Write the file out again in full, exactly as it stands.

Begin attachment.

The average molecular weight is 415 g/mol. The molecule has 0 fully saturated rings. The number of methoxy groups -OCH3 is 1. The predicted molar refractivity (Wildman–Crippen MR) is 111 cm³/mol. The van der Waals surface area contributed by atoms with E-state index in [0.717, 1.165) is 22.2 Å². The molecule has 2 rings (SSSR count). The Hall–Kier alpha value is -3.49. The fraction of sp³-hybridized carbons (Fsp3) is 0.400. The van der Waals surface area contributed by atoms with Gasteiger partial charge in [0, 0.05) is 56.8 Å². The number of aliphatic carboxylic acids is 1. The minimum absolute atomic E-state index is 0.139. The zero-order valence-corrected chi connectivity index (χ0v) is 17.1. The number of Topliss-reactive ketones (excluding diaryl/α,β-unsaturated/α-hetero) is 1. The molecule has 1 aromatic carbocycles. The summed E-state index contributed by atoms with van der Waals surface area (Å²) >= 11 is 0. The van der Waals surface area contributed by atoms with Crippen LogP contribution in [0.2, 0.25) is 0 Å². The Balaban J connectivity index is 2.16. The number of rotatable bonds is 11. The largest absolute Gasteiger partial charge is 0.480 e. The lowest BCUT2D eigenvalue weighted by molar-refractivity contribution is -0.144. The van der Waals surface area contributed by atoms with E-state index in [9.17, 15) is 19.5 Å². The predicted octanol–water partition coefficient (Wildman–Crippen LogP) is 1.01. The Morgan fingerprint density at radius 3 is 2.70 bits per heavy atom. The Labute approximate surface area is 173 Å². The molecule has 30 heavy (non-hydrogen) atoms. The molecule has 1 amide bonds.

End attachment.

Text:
The average molecular weight is 415 g/mol. The molecule has 0 fully saturated rings. The number of methoxy groups -OCH3 is 1. The predicted molar refractivity (Wildman–Crippen MR) is 111 cm³/mol. The van der Waals surface area contributed by atoms with E-state index in [0.717, 1.165) is 22.2 Å². The molecule has 2 rings (SSSR count). The Hall–Kier alpha value is -3.49. The fraction of sp³-hybridized carbons (Fsp3) is 0.400. The van der Waals surface area contributed by atoms with Gasteiger partial charge in [0, 0.05) is 56.8 Å². The number of aliphatic carboxylic acids is 1. The minimum absolute atomic E-state index is 0.139. The zero-order valence-corrected chi connectivity index (χ0v) is 17.1. The number of Topliss-reactive ketones (excluding diaryl/α,β-unsaturated/α-hetero) is 1. The molecule has 1 aromatic carbocycles. The summed E-state index contributed by atoms with van der Waals surface area (Å²) >= 11 is 0. The van der Waals surface area contributed by atoms with Crippen LogP contribution in [0.2, 0.25) is 0 Å². The Balaban J connectivity index is 2.16. The number of rotatable bonds is 11. The largest absolute Gasteiger partial charge is 0.480 e. The lowest BCUT2D eigenvalue weighted by molar-refractivity contribution is -0.144. The van der Waals surface area contributed by atoms with E-state index in [9.17, 15) is 19.5 Å². The predicted octanol–water partition coefficient (Wildman–Crippen LogP) is 1.01. The Morgan fingerprint density at radius 3 is 2.70 bits per heavy atom. The Labute approximate surface area is 173 Å². The molecule has 30 heavy (non-hydrogen) atoms. The molecule has 1 amide bonds.